Brought up in an Evangelical-Reformed church, in the nineties of South African youth culture, with the quasi-charismatic youth revivals running high, as a young theological student Universalism had the meaning that everyone was going to heaven… or maybe it rather had the meaning that no one was going to hell. This was a doctrine to be feared, some had to go to hell to legitimize the God we prayed to (if you find yourself within this approach, and distance yourself from fundamentalism, wouldn’t you please leave a better understanding in the comment section).

Universalism knocked on my door thanks to our Western linear approach to time. Thing is that I believed that the Jews of the Old Testament was children of God, a.k.a children of Abraham. Then Jesus came, and you had to become a Christian. But this 19/20 year old wannabee theologian started wondering: when did it change? I mean, at which stage did you move from being a Jew going to heaven to being a Jew going to hell? Well, my evangelical-reformed-quasi-charismatic-semi-fundamentalist theology could probably answer it, but it needed to much of metaphysical ideas, and so much of psychological presuppositions (such as whether someone “really” believed, “really” regretted his/her sins etc) that it didn’t really help me.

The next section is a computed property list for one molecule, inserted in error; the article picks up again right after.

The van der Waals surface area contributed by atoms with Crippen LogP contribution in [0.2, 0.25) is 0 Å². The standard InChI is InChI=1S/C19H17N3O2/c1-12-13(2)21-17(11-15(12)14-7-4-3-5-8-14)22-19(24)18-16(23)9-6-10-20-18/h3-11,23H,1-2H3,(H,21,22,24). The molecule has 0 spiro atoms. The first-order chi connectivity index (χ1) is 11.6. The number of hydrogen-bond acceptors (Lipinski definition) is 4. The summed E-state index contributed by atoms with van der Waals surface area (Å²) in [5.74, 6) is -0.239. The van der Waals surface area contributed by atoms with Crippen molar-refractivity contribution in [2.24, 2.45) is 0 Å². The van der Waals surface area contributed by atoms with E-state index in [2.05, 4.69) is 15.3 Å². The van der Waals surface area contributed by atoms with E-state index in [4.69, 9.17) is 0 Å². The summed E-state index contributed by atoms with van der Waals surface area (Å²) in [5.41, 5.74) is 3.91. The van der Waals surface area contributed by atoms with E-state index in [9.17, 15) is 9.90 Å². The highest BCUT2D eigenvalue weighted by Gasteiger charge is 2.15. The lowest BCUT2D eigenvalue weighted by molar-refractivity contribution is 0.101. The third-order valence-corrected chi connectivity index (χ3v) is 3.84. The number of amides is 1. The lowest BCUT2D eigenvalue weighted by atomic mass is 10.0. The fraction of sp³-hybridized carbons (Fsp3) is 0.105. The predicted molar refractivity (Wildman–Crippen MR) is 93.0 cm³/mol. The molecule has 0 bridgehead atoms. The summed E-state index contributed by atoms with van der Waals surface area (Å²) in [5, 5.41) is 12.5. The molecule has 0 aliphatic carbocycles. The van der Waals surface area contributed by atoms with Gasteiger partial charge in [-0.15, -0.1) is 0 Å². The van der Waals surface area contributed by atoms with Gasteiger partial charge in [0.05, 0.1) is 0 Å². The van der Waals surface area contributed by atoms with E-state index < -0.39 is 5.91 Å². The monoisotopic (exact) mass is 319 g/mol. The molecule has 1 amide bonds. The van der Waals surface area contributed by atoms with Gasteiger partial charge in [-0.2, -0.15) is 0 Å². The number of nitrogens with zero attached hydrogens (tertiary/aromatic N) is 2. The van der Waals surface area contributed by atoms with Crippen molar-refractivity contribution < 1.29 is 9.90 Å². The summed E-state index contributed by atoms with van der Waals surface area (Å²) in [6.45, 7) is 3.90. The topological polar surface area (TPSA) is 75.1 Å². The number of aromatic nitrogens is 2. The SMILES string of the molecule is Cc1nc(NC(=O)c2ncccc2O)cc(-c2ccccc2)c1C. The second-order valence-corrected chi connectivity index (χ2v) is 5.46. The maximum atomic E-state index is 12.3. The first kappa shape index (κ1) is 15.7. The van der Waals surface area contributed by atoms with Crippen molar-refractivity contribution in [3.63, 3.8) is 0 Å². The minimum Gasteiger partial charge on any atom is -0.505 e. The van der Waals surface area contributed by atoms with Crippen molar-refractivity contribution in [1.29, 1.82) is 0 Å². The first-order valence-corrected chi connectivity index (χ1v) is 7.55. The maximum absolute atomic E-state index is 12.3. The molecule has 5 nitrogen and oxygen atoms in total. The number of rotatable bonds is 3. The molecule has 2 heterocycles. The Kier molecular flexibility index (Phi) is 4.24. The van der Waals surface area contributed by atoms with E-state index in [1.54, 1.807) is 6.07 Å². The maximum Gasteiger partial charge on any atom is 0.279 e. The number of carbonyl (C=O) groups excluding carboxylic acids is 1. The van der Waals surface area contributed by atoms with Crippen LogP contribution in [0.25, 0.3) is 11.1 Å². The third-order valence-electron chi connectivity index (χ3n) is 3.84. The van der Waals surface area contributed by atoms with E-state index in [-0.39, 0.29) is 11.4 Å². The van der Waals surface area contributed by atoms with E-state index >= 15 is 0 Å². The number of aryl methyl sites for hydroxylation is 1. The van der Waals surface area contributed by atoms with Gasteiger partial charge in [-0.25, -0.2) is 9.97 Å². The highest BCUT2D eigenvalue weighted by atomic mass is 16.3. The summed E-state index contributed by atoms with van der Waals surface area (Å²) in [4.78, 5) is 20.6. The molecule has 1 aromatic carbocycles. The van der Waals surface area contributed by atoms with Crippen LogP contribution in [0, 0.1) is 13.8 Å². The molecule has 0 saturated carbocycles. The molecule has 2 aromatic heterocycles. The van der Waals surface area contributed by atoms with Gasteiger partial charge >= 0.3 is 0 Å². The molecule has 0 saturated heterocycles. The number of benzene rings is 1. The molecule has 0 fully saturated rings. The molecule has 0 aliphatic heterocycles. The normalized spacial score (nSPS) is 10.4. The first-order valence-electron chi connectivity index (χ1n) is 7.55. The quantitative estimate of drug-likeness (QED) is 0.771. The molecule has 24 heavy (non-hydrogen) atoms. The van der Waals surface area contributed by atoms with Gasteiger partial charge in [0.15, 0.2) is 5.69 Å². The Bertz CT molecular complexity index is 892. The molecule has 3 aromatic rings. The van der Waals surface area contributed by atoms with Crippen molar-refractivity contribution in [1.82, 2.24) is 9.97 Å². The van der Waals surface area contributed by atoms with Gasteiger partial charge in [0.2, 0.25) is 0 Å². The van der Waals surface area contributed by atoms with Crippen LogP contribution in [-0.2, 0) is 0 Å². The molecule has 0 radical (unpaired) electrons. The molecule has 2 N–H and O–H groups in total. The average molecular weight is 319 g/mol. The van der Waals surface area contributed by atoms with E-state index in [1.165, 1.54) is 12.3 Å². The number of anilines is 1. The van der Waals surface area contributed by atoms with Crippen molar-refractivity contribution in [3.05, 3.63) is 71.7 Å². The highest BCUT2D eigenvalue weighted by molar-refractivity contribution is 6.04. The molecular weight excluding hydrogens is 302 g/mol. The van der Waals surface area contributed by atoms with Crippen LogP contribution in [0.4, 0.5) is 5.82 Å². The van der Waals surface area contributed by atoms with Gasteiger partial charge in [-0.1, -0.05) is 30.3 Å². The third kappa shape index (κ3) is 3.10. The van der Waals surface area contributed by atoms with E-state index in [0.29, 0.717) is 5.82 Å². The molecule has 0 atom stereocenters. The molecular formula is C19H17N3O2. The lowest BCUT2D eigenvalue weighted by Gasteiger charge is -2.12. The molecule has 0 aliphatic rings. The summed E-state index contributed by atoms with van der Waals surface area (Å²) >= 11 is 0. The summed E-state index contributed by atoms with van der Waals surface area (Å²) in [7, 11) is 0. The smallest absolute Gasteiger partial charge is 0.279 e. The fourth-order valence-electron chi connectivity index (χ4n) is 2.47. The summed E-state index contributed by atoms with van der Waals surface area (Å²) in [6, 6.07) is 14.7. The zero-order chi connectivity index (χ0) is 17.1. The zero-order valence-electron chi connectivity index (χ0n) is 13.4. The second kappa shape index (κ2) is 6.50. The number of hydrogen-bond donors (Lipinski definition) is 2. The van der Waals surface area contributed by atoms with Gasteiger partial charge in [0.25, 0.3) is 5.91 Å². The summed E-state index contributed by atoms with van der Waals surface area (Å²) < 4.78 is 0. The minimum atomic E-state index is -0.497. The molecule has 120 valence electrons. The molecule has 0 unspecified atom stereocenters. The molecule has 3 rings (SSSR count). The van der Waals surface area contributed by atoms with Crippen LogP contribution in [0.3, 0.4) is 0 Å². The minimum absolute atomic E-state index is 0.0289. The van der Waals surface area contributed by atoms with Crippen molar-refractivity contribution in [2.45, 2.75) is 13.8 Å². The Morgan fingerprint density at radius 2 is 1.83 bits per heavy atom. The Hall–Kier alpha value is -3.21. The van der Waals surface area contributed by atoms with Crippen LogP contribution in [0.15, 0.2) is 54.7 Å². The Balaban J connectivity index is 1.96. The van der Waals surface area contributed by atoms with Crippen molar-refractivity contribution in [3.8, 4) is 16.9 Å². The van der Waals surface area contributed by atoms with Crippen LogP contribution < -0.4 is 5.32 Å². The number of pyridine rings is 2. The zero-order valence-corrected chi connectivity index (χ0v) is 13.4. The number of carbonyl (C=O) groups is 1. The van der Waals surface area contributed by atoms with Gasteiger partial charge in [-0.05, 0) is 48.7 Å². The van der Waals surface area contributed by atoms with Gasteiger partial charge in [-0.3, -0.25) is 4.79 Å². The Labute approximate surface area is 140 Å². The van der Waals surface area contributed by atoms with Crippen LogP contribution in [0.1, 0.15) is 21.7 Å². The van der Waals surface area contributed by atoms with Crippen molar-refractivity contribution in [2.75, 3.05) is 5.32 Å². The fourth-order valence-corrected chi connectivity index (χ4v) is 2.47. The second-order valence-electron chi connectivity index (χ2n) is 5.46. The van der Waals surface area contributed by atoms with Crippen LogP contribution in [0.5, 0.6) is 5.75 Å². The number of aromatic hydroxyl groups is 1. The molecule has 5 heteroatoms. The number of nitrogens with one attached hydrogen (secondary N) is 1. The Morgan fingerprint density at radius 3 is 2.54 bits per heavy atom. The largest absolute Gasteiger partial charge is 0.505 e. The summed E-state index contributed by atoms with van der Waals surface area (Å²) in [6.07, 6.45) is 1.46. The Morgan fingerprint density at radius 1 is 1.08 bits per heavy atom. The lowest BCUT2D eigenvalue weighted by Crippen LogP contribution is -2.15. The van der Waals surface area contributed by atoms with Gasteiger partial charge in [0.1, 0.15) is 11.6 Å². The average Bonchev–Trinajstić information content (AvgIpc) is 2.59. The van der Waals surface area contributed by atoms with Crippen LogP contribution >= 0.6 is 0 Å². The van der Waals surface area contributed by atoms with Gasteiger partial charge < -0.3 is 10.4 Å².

One sentence I read today brought this question up again. It talked about the “train going to hell”, the train that was going to Auschwitz, carrying Jews. The hell that it was talking about was the hell of Auschwitz, a hell that made Dante’s Purgatory look like children’s party. The question I wondered about was whether my theology should say that this train was also leading to the metaphysical hell that Dante wrote about, since everyone on the train was Jews, and wouldn’t convert before they were killed.

Anyhow, how would they have converted, since the only Christians they would have had contact with after getting on that train was Nazi Germans, probably Lutheran, from the tradition that talked about Sola Gratia and Sola Fidei more than anyone. Am I willing to also say that those Lutherans would go to the metaphysical place called heaven as well while their Jewish victims go the Dante’s hell?

I don’t think Universalism is the answer, so please don’t quote me for saying so. But I do think the system that I had (and whether this was an accurate understanding of Reformed doctrine is highly debateble) wasn’t addequate, and that it has to be modified. This is some of the questions that we really need to look at somewhat more seriously.


a heavenly problem

August 11, 2008

More and more I think that we have a heavenly problem in the reformed and evangelical churches today. It’s heavenly in scale (acknowledging my one lecturer who, one day when I called a certain systematic theologians systematic system of theology “one hell of a system”, corrected me and said that it’s “one heaven of a system” [OK, it sounds much better in Afrikaans]), but the problem is also about heaven.